Psychedelic experts see integration as a crucial aspect of the healing these experiences can bring about, and many leading mental health experts who’ve worked with ketamine feel the same way. Dr. Sanacora tells patients that the benefits of ketamine therapy can be much more sustainable as part of a comprehensive treatment plan; Dr. Cusin also cautions against ketamine clinics that see depression as a problem with an easy solution, rather than an ongoing process: “You don’t treat an advanced disease with just an infusion and a ‘see you next time.’ If [doctors] replace your knee but don’t do physical therapy, you don’t walk again.”
Both Lauren Taus and Dr. Wolfson emphasize the importance of integration in ketamine-assisted psychotherapy. The Sage Institute, a well-regarded psychedelic therapy center that offers ketamine as part of its services, requires patients to undergo several integration sessions with a therapist after receiving ketamine. The Sage Institute defines integration as a process that helps patients “bridge the highly significant experiences you have in psychedelic states with changes in your behavior, ways of thinking and perceiving, personality style, emotional patterns, relationships, as well as your values and worldview.”
Whether they label it integration, therapy or follow-up, ask whether the ketamine clinic you are considering has a plan for managing any issues or roadblocks that arise after treatment.
Ketamine Therapy Costs
Ketamine is expensive and rarely covered by health insurance (in part because it has not been FDA-approved to treat mental health conditions). Clinics charge anywhere from $350 to close to $1,000 per infusion, and many patients receive at least six rounds of infusions. And while there are movements afoot to make ketamine therapy more affordable to those who need it, the high cost is not only a major barrier to entry, but makes the stakes astronomically higher for those who actually access it.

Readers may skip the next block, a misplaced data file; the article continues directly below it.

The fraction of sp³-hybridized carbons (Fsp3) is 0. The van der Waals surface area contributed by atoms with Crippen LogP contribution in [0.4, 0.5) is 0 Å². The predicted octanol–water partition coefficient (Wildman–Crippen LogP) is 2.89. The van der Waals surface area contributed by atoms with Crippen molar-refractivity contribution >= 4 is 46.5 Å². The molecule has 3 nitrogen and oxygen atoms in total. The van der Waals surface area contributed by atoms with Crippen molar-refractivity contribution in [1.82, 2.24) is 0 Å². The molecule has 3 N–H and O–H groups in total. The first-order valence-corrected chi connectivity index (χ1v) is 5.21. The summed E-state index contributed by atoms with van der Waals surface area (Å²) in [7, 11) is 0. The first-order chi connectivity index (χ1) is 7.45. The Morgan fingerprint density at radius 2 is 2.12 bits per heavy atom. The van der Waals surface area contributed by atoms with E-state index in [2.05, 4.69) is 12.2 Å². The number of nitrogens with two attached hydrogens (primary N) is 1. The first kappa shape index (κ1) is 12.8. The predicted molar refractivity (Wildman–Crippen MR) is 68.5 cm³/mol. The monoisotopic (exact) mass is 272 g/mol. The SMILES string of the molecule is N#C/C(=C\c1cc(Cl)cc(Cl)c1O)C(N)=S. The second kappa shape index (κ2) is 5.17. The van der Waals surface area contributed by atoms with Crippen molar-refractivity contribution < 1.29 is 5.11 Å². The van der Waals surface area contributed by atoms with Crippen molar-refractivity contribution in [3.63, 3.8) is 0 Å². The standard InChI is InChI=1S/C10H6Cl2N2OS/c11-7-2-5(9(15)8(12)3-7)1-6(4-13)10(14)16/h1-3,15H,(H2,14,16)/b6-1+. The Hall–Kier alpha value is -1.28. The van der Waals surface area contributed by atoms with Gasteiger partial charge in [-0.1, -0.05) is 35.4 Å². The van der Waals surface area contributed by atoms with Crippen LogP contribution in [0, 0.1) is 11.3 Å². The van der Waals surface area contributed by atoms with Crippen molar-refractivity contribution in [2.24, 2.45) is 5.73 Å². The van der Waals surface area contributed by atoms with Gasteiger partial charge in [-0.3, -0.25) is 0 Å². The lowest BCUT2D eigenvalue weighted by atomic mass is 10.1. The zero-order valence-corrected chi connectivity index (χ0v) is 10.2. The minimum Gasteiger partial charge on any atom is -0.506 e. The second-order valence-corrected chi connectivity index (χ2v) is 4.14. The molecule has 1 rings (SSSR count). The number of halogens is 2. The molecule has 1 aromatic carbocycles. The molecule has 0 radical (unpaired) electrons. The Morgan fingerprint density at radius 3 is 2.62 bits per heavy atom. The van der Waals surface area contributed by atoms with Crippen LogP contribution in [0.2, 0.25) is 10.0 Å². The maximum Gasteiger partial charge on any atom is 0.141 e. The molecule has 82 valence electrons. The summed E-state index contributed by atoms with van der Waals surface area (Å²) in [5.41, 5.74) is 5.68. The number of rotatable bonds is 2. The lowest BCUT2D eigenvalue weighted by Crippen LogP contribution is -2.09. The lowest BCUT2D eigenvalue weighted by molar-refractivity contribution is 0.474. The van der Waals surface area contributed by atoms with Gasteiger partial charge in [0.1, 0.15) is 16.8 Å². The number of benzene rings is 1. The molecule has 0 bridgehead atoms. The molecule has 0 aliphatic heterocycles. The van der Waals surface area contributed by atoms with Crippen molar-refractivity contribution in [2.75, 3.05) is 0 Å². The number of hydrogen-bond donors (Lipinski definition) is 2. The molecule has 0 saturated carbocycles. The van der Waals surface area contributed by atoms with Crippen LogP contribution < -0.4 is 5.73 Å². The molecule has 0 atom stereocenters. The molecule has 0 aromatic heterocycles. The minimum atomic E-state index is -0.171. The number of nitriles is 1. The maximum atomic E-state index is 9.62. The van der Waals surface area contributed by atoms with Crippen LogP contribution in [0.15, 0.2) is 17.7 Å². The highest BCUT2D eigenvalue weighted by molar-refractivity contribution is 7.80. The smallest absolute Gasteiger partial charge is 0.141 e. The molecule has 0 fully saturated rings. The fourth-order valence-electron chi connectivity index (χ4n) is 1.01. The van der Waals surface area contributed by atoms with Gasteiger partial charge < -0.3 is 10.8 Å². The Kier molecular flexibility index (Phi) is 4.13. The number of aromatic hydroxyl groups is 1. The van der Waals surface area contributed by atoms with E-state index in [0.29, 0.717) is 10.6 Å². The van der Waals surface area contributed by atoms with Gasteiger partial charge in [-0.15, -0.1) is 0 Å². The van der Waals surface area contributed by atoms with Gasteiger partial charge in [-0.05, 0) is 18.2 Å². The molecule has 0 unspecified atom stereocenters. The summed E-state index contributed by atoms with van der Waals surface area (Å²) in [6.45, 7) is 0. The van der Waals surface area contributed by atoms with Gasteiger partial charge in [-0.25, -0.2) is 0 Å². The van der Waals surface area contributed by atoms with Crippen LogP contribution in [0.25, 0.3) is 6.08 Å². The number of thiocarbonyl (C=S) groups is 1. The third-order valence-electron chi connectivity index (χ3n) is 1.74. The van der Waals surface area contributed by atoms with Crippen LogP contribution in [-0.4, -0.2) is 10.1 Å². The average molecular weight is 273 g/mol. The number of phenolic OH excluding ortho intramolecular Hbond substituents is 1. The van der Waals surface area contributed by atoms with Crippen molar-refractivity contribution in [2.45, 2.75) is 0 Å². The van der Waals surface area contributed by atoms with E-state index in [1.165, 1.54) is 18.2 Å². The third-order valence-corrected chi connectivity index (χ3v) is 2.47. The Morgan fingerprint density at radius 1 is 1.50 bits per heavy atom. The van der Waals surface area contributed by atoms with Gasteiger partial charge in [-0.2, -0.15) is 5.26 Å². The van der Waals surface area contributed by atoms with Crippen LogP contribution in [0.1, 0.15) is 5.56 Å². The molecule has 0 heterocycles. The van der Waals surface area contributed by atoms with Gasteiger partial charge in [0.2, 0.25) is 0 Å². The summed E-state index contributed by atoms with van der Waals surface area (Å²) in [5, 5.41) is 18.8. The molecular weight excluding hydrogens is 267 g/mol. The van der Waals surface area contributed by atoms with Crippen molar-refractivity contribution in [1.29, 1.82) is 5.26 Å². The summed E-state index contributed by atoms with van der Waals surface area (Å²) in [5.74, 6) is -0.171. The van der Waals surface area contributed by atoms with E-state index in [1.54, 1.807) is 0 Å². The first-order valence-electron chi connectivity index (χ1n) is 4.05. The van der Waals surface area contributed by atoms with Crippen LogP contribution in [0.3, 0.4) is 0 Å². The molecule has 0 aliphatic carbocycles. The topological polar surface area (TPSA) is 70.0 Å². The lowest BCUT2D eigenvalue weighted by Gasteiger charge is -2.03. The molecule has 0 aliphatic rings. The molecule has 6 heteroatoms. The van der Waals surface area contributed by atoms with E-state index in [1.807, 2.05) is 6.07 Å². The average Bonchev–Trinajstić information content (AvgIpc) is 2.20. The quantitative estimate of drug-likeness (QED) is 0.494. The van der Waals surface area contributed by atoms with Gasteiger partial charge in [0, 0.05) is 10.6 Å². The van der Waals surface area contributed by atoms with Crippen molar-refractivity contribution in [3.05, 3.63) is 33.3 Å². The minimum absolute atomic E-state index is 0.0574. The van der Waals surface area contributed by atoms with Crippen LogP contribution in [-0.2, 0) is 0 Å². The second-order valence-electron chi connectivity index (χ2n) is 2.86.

Some professionals in the ketamine space warn against clinics that require patients to purchase multiple ketamine infusions at once, and argue that reputable clinics should charge for only one ketamine infusion at a time. Some clinics do allow for payment plans.
Ketamine Clinic Locations: How to Find a Ketamine Clinic Near Me
As Allegra Ringo noted in an Allure article about her experience with ketamine therapy, the process of locating a reliable ketamine clinic or therapist can be overwhelming—especially if you are dealing with other mental health problems. She advised readers to ask “non-depressed loved ones” for help with online research, emails, and calls.
DoubleBlind has compiled a non-exhaustive list of reputable clinics and practitioners, whose staff and patient care standards comply with the requirements we’ve listed above at the time of this writing.
Ketamine Clinic Bay Area
San Anselmo, California
Ketamine Clinic Denver
Ketamine Clinic Los Angeles
California Center for Psychedelic Therapy
Los Angeles, California
Lauren Taus, Inbodied Life
Venice Beach, California
Dr. Jeffrey Becker
Los Angeles and Santa Barbara, California
Ketamine Clinic Chicago
Ketamine Clinic Portland
Ketamine Clinic Seattle
Ketamine Clinic Michigan
Royal Oak, Michigan
Ann Arbor, Michigan
Ketamine Clinic New York
Brooklyn, New York
Ketamine can offer hope for people whose mental health issues seem insurmountable—but it’s more important than ever to make sure the ketamine clinic or therapist you work with operates with transparency, employs mental health experts, views ketamine therapy as a part of a larger treatment process, and treats you as an individual whose therapeutic journey matters.